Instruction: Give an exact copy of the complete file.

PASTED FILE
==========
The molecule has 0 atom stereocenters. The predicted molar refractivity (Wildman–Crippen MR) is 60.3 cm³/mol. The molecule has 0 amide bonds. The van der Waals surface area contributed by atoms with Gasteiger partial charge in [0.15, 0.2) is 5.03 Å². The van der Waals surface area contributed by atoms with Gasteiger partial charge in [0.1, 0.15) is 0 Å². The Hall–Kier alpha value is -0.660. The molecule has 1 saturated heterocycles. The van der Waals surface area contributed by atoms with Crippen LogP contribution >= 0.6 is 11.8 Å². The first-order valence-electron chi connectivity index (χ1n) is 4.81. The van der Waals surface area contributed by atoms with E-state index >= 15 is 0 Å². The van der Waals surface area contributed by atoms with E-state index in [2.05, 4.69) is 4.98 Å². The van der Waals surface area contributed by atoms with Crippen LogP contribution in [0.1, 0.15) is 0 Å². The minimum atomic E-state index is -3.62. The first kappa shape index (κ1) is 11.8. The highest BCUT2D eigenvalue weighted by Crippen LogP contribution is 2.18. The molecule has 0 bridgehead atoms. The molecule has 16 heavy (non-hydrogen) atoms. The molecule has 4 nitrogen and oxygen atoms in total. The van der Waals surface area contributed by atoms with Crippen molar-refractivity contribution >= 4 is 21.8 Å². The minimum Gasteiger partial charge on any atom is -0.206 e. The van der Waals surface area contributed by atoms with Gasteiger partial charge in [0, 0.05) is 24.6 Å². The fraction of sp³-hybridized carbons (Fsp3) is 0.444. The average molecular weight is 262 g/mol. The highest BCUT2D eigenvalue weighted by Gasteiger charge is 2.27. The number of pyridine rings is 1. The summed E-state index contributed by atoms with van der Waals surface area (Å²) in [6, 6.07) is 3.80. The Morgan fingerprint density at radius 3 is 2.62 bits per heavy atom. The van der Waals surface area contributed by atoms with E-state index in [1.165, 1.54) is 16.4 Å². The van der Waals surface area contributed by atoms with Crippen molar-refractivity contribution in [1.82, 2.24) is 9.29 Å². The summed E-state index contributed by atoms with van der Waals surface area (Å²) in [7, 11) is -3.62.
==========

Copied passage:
The molecule has 0 atom stereocenters. The predicted molar refractivity (Wildman–Crippen MR) is 60.3 cm³/mol. The molecule has 0 amide bonds. The van der Waals surface area contributed by atoms with Gasteiger partial charge in [0.15, 0.2) is 5.03 Å². The van der Waals surface area contributed by atoms with Gasteiger partial charge in [0.1, 0.15) is 0 Å². The Hall–Kier alpha value is -0.660. The molecule has 1 saturated heterocycles. The van der Waals surface area contributed by atoms with Crippen LogP contribution >= 0.6 is 11.8 Å². The first-order valence-electron chi connectivity index (χ1n) is 4.81. The van der Waals surface area contributed by atoms with E-state index >= 15 is 0 Å². The van der Waals surface area contributed by atoms with E-state index in [2.05, 4.69) is 4.98 Å². The van der Waals surface area contributed by atoms with Crippen LogP contribution in [0.1, 0.15) is 0 Å². The minimum atomic E-state index is -3.62. The first kappa shape index (κ1) is 11.8. The highest BCUT2D eigenvalue weighted by Crippen LogP contribution is 2.18. The molecule has 0 bridgehead atoms. The molecule has 16 heavy (non-hydrogen) atoms. The molecule has 4 nitrogen and oxygen atoms in total. The van der Waals surface area contributed by atoms with Crippen molar-refractivity contribution >= 4 is 21.8 Å². The minimum Gasteiger partial charge on any atom is -0.206 e. The van der Waals surface area contributed by atoms with Gasteiger partial charge in [0, 0.05) is 24.6 Å². The fraction of sp³-hybridized carbons (Fsp3) is 0.444. The average molecular weight is 262 g/mol. The highest BCUT2D eigenvalue weighted by Gasteiger charge is 2.27. The number of pyridine rings is 1. The summed E-state index contributed by atoms with van der Waals surface area (Å²) in [6, 6.07) is 3.80. The Morgan fingerprint density at radius 3 is 2.62 bits per heavy atom. The van der Waals surface area contributed by atoms with E-state index in [1.165, 1.54) is 16.4 Å². The van der Waals surface area contributed by atoms with Crippen molar-refractivity contribution in [1.82, 2.24) is 9.29 Å². The summed E-state index contributed by atoms with van der Waals surface area (Å²) in [7, 11) is -3.62.